- Allison Miles
Story and Photos Contributed by Jenny Bruso
It was December 22, 2019. I woke up in the afternoon feeling like the bottom had finally dropped out. Every day felt like walking through storm clouds. Low visibility. Slow motion. My mental health was tanking and I’d just found out my older sister had stage 4 breast cancer. She was only 43. Brie, my partner, and I miraculously made it from our bed into clothes and then into the car to comfort ourselves with some standbys: Vietnamese food, bubble tea and the Oregon Humane Society. We loved torturing ourselves by going in and loving on all of the dogs and talking about which one we would adopt if we were ready.
We walked into the first of 5 pods of 20 or so kennels. In the second kennel was a dog that shook me out of the fog. She had the softest, shiniest fur and the funniest long hair on her tail, like an ostrich feather. Her big brown eyes slayed me. She was the happiest thing I’d ever seen. I turned to Brie and said, “I want this dog.”
Brie, knowing I have a tendency to make big decisions without thinking things through when my mental health isn’t amazing, looked a little scared, but was also undoubtedly feeling the same magic. I said, “let’s ask to visit with her and just see.”
She crashed into that visiting room and right into our lives. It took nothing to decide that Big Judy was coming home with us.
Ready. I don’t know if being ready is real. You can read all of the dog books and watch all of the dog shows, and it will help, but “ready” is something you can build up in your head into something impossible. Money, time, the right house and yard. Few of us have every part of this locked down, but Big Judy has shown me that if you want a dog and you know you will do everything you can to give them a good home, you need to get the dog and therefore, get your life.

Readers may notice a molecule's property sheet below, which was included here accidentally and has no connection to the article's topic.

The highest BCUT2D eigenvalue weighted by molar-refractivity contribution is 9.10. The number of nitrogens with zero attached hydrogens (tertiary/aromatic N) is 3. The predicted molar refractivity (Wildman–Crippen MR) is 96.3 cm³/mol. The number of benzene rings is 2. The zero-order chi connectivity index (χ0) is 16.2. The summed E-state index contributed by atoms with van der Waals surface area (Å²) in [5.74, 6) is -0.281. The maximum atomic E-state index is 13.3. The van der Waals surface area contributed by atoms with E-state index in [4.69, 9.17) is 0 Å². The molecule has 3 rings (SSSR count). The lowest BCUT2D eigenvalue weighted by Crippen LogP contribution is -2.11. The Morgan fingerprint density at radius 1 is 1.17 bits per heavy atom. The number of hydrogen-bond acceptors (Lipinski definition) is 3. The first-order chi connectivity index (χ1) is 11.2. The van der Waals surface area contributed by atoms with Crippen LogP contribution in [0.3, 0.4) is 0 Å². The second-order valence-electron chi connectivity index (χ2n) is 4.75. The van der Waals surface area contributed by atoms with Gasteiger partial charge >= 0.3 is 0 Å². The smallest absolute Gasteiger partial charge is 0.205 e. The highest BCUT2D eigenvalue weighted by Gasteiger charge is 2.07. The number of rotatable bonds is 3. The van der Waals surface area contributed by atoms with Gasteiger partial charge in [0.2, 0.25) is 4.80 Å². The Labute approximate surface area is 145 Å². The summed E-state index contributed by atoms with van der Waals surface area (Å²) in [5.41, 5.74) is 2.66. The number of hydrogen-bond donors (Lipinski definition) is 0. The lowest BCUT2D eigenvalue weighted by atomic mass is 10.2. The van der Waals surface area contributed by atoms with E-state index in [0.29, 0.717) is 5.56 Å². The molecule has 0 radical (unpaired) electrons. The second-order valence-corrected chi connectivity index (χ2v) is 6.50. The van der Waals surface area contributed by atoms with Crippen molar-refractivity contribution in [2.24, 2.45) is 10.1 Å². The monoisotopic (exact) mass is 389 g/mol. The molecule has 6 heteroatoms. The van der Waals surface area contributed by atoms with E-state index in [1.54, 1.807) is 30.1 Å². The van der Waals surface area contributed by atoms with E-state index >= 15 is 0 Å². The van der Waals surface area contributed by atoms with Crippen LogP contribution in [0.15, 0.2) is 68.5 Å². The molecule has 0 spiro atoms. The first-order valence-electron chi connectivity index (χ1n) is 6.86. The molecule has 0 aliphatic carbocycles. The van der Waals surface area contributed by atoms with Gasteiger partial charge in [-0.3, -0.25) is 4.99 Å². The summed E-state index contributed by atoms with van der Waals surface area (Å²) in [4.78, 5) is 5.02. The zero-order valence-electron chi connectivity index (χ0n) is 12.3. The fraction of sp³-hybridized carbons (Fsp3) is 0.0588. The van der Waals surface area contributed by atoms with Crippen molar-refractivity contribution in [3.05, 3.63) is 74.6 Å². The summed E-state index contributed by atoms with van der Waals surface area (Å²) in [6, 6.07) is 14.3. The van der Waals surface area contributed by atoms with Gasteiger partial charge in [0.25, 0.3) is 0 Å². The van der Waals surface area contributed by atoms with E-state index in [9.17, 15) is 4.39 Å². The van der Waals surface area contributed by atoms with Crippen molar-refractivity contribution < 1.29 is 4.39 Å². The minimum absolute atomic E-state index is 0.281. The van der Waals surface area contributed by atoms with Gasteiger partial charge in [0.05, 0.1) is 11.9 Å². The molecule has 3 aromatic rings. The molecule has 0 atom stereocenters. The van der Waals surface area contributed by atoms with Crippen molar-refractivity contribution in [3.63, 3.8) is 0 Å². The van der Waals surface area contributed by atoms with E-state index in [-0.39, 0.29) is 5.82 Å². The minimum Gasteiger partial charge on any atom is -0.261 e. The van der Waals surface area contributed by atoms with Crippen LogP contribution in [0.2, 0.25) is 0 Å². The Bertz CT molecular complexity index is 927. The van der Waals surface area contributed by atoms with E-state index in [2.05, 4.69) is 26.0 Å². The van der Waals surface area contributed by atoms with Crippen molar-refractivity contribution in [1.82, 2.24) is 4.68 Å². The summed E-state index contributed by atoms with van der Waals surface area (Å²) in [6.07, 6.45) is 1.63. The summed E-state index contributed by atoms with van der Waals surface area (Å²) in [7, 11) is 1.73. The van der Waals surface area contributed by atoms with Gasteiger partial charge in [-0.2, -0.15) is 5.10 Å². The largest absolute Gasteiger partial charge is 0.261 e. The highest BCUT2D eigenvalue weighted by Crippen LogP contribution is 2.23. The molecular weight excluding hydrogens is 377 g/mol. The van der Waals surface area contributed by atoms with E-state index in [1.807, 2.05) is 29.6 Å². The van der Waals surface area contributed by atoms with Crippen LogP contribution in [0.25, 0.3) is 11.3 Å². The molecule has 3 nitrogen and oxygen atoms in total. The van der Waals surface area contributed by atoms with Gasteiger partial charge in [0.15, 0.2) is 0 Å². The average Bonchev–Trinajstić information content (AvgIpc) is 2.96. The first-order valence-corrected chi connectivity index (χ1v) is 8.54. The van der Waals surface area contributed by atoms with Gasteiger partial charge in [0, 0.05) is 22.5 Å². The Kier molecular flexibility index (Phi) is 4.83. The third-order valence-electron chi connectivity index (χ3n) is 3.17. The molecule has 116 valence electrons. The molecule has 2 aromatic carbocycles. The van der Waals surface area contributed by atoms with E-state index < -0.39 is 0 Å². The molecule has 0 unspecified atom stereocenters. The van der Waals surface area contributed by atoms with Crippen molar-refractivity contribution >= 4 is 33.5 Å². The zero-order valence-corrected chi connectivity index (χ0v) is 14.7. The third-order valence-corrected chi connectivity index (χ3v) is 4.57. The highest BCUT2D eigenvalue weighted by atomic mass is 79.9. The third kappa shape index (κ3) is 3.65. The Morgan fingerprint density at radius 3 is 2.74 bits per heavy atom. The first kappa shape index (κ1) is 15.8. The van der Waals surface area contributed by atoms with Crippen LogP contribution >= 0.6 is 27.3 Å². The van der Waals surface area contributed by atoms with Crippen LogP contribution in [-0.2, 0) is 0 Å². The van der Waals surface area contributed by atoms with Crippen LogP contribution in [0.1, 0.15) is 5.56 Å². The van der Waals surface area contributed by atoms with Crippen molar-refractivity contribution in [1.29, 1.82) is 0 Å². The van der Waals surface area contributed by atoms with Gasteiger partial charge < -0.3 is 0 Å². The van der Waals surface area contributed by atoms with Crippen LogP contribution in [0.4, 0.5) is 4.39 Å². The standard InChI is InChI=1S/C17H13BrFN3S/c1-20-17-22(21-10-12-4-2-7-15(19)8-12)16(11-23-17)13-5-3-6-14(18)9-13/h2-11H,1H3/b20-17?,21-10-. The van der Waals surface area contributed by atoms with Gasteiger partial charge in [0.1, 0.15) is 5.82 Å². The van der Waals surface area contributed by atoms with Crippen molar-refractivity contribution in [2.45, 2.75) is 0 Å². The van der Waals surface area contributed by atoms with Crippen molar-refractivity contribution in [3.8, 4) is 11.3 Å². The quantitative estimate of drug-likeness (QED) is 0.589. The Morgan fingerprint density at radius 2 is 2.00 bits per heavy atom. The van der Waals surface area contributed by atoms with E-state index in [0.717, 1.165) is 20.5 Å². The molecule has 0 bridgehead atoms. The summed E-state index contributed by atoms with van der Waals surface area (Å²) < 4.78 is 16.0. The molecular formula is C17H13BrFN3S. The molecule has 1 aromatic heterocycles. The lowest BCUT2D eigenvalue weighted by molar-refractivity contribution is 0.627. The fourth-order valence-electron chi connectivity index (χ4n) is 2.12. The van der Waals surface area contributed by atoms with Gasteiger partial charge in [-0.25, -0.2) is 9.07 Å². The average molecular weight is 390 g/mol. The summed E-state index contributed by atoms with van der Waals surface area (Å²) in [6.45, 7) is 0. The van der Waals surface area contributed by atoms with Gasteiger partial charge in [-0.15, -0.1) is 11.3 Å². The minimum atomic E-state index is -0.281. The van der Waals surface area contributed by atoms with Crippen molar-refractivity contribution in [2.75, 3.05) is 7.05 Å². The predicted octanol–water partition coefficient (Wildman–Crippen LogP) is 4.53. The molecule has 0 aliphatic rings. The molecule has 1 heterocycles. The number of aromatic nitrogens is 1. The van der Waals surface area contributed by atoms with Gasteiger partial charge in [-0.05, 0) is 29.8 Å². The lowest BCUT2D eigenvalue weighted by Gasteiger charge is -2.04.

Big Judy is a medium-sized dog, but her personality makes her appear much larger. She’s a Border Collie/Pitbull mix. The pitbull side of her is goofy, sweet, obsessed with kids and a professional cuddler and sleeper. The Border Collie side is wild, naughty and brilliant. She gets training and new tricks quickly, but she learns how to outsmart us just as fast. We have to keep her busy or she regresses in her good manners out of frustration. Regardless, she’s always the biggest lover and those eyes of hers fix me up every day.
Big Judy didn’t miraculously heal my mental health or make all of the painful things better, but her love and presence absolutely improve the quality of my life. She makes me laugh every day and her love is limitless. She thinks I’m the business even when I feel like garbage. No matter how low I get, or how I may struggle to take care of myself, I have to show up for her. I've started thinking about taking Judy for a walk as taking US for a walk. That time outside and the movement is so beneficial to me, too. Caring for her is caring for myself.